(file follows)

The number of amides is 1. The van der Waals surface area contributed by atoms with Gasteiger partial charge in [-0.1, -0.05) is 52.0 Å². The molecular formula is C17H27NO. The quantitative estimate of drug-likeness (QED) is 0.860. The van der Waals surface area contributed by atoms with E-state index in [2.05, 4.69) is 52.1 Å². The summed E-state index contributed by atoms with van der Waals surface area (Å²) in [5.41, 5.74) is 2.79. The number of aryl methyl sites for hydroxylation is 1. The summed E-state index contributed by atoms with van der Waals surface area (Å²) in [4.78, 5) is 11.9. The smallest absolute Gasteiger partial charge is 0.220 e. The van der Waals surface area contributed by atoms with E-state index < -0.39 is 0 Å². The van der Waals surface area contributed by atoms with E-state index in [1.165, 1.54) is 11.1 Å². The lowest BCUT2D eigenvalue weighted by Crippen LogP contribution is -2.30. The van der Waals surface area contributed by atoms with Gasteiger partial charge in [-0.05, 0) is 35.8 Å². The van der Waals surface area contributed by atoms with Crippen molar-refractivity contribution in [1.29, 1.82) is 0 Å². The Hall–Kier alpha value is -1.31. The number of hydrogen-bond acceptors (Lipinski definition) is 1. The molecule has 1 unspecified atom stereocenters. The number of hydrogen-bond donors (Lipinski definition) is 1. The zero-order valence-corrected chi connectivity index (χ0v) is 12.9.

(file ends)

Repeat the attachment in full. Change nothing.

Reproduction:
The number of amides is 1. The van der Waals surface area contributed by atoms with Gasteiger partial charge in [-0.1, -0.05) is 52.0 Å². The molecular formula is C17H27NO. The quantitative estimate of drug-likeness (QED) is 0.860. The van der Waals surface area contributed by atoms with E-state index in [2.05, 4.69) is 52.1 Å². The summed E-state index contributed by atoms with van der Waals surface area (Å²) in [5.41, 5.74) is 2.79. The number of aryl methyl sites for hydroxylation is 1. The summed E-state index contributed by atoms with van der Waals surface area (Å²) in [4.78, 5) is 11.9. The smallest absolute Gasteiger partial charge is 0.220 e. The van der Waals surface area contributed by atoms with E-state index < -0.39 is 0 Å². The van der Waals surface area contributed by atoms with E-state index in [1.165, 1.54) is 11.1 Å². The lowest BCUT2D eigenvalue weighted by Crippen LogP contribution is -2.30. The van der Waals surface area contributed by atoms with Gasteiger partial charge in [-0.05, 0) is 35.8 Å². The van der Waals surface area contributed by atoms with Crippen molar-refractivity contribution in [1.29, 1.82) is 0 Å². The Hall–Kier alpha value is -1.31. The number of hydrogen-bond acceptors (Lipinski definition) is 1. The molecule has 1 unspecified atom stereocenters. The number of hydrogen-bond donors (Lipinski definition) is 1. The zero-order valence-corrected chi connectivity index (χ0v) is 12.9.